Starbucks Coffee is getting creamed by New York City rents.
The java giant may get priced out of its premier and larger Manhattan locations as some of the company’s earliest stores approach renewal after 15 to 20 years.
“It’s likely that it’ll be very difficult to renew a number of those leases,” said retail broker Joanne Podell, a vice chairman at Cushman & Wakefield, who does not represent Starbucks. She noted that the stores with “superb” locations—i.e., on busy streets with well-trafficked storefronts—are expiring and the chain was paying “much, much less per square foot” than today’s rents. The average Manhattan Starbucks is 1,600 square feet.
There are more than 200 Starbucks locations in Manhattan, and more of the locations are coming up for renewal now as Starbucks, the largest coffeehouse company in the world, first entered the New York City market in 1994, with four or five opening that year and a surge of openings in the following two years, a source said.
Starbucks lost its location at 334 Fifth Avenue at West 33rd Street recently because the coffee company couldn’t “get [the deal] done,” a source with knowledge of the situation said. The taking rent at the location is apparently more than $1 million a year.
The coffee retailer’s 2,811-square-foot Lincoln Center store at 156 Columbus Avenue at the southwest corner of West 67th Street has hit the market after 15 years. A new tenant can take possession of the space on June 1, 2016, according to the CBRE marketing materials. The asking rent is $600 per square foot, another source said, speculating that Starbucks pays about half that today.
“It’s likely that it’ll be very difficult to renew a number of those leases.” —Joanne Podell, Cushman & Wakefield
At 41 Union Square West at East 17th Street and Broadway, the Starbucks space is about to hit the market with Newmark Grubb Knight Frank’s Jeffrey Roseman. The asking rent there is $650 per foot, and Starbucks is currently paying $325 per foot.
Landlords often want to stick with an existing tenant for a renewal rather than bring in a new tenant as “with a renewal, you know what you’re buying,” one of the sources said. “Good landlords, when they have a good tenant, will often do it for a little less.”
As they say, it’s better the devil you know than the devil you don’t.
Regarding the Union Square West location, Mr. Roseman said: “Ownership’s first choice would be to keep them, even at a lesser number than they can get from someone else, but the number still has to make good business sense, as it is one of the most desired corners in the market.”
The Starbucks sublease at 1378 Madison Avenue at 96th Street was up for renewal and the landlord arranged a direct lease with the coffee house, along with an expansion into space previously occupied by K&D By the Glass, according to the landlord’s broker, Douglas Elliman’s Faith Hope Consolo. Starbucks grew its space to 1,585 square feet from 1,300 in the new 10-year lease. The rent is $350 per foot, Ms. Consolo said.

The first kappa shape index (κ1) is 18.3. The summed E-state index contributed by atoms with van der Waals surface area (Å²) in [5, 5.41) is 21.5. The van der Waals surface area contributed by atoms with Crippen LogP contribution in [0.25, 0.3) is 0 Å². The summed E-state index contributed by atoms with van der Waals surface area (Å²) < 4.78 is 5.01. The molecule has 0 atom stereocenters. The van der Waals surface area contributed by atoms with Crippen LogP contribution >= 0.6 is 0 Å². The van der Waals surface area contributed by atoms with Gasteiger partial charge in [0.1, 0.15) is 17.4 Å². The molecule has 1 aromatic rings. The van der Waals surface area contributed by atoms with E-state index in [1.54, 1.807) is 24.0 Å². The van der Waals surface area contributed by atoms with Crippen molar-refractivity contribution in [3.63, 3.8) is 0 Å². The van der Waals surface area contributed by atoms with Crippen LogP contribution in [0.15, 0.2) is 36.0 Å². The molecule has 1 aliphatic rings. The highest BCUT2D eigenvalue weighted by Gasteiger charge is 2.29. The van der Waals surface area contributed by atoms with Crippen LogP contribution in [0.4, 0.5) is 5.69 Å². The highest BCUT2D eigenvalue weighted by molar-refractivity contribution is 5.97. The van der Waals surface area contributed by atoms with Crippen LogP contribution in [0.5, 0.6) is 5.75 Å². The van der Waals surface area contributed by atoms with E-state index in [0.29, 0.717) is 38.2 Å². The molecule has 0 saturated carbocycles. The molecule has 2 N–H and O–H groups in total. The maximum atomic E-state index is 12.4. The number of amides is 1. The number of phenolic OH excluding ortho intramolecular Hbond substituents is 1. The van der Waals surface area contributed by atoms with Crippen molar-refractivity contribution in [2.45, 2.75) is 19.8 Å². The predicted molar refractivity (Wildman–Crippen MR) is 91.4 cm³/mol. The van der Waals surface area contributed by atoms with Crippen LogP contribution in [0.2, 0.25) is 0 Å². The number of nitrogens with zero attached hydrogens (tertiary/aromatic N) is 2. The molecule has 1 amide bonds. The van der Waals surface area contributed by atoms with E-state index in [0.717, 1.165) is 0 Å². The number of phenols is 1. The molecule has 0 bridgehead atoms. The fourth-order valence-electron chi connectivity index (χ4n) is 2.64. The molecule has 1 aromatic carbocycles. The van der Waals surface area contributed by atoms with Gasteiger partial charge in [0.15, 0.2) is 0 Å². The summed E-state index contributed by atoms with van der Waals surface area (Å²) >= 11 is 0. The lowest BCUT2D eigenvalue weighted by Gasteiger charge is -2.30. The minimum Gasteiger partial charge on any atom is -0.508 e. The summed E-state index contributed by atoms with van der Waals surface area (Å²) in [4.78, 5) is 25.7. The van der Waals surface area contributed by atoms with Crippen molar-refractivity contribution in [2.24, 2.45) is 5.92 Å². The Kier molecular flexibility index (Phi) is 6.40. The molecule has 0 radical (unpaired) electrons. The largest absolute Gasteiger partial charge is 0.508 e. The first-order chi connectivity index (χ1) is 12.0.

But from the standpoint of Starbucks, closing and moving to a less popular location might not even matter. The royalty of roasting has seeped so far into the collective unconscious—remember the old New Yorker cartoon, “Are we in this Starbucks or the one down the street?”—that it no longer needs choice locations to maximize sales.
“In today’s world of rising rents, especially on the high-profile corridors, likely Starbucks knows they can still be successful in smaller space and/or just off the main avenues,” said retail specialist Robin Abrams of Lansco. (Plus, the fact that Starbucks is peddling an addictive product that its customers will go out of their way to track down, doesn’t hurt.)
While Starbucks could pay new rents that are double its old rents, the chain may choose not to, Ms. Consolo said.
“Starbucks is in the midst of a new blend, pun intended, that will include tea as well as coffee, and that may be changing their real estate needs,” Ms. Consolo said. “Fewer, more diverse locations may be the new strategy.”
Starbucks is often able to open new locations nearby ones that close, as in the case of 545 Fifth Avenue between East 44th and East 45th Streets. Once the store shuttered, the chain opened a new spot at 25 West 45th Street between Fifth Avenue and Avenue of the Americas.
Public since June 26, 1992, Starbucks’ business is going strong. It saw a more than 10 percent increase in fourth-quarter 2014 revenues to a record $4.2 billion, according to published reports.
Starbucks is planning to bring two new types of stores to Manhattan, a grab-and-go concept as well as a slow bar, Commercial Observer previously reported. The company hasn’t found a location for either of the new concepts, one source said. Starbucks’ Manhattan broker, David Firestein of SCG Retail, declined to comment, as did Starbucks.
“When they first opened, they could afford larger spaces enabling more seating/lounging,” Ms. Abrams said. “They also had competitors who had positioned in New York City before they arrived to open stores in our market. Most of those competitors have disappeared, although a host of others have opened, but mostly in smaller footprints, and certainly without the branding power of Starbucks. Their business is mostly grab-and-go, and that is what they seem to be focusing on now with smaller spaces that are less expensive to lease.”